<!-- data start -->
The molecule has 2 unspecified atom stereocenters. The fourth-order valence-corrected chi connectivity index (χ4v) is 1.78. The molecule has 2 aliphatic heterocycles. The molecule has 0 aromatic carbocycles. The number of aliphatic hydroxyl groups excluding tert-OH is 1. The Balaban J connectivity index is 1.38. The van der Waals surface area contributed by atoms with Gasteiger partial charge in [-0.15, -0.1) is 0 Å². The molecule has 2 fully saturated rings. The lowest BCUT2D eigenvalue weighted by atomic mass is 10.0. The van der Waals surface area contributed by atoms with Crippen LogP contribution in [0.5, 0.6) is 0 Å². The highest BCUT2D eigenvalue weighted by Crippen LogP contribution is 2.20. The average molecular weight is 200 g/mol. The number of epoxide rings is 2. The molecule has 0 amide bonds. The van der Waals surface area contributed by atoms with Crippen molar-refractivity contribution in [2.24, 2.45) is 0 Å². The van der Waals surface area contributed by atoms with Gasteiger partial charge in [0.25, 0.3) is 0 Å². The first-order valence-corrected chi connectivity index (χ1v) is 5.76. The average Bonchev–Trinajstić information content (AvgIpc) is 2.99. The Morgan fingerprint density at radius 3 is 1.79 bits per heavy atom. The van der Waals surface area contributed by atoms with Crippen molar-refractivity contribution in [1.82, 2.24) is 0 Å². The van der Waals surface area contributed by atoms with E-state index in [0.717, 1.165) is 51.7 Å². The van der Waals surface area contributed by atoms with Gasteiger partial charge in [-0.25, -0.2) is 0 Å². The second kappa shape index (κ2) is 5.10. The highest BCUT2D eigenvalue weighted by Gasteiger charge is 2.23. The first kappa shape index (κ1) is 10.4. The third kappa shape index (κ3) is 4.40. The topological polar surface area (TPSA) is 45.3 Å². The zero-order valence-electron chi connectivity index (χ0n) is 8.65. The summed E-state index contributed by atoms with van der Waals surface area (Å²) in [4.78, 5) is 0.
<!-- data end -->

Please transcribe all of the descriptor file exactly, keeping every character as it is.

The molecule has 2 unspecified atom stereocenters. The fourth-order valence-corrected chi connectivity index (χ4v) is 1.78. The molecule has 2 aliphatic heterocycles. The molecule has 0 aromatic carbocycles. The number of aliphatic hydroxyl groups excluding tert-OH is 1. The Balaban J connectivity index is 1.38. The van der Waals surface area contributed by atoms with Gasteiger partial charge in [-0.15, -0.1) is 0 Å². The molecule has 2 fully saturated rings. The lowest BCUT2D eigenvalue weighted by atomic mass is 10.0. The van der Waals surface area contributed by atoms with Crippen LogP contribution in [0.5, 0.6) is 0 Å². The highest BCUT2D eigenvalue weighted by Crippen LogP contribution is 2.20. The average molecular weight is 200 g/mol. The number of epoxide rings is 2. The molecule has 0 amide bonds. The van der Waals surface area contributed by atoms with Crippen molar-refractivity contribution in [2.24, 2.45) is 0 Å². The van der Waals surface area contributed by atoms with Gasteiger partial charge in [0.25, 0.3) is 0 Å². The first-order valence-corrected chi connectivity index (χ1v) is 5.76. The average Bonchev–Trinajstić information content (AvgIpc) is 2.99. The Morgan fingerprint density at radius 3 is 1.79 bits per heavy atom. The van der Waals surface area contributed by atoms with Crippen molar-refractivity contribution in [1.82, 2.24) is 0 Å². The van der Waals surface area contributed by atoms with E-state index in [0.717, 1.165) is 51.7 Å². The van der Waals surface area contributed by atoms with Gasteiger partial charge in [-0.25, -0.2) is 0 Å². The second kappa shape index (κ2) is 5.10. The highest BCUT2D eigenvalue weighted by Gasteiger charge is 2.23. The first kappa shape index (κ1) is 10.4. The third kappa shape index (κ3) is 4.40. The topological polar surface area (TPSA) is 45.3 Å². The zero-order valence-electron chi connectivity index (χ0n) is 8.65. The summed E-state index contributed by atoms with van der Waals surface area (Å²) in [4.78, 5) is 0.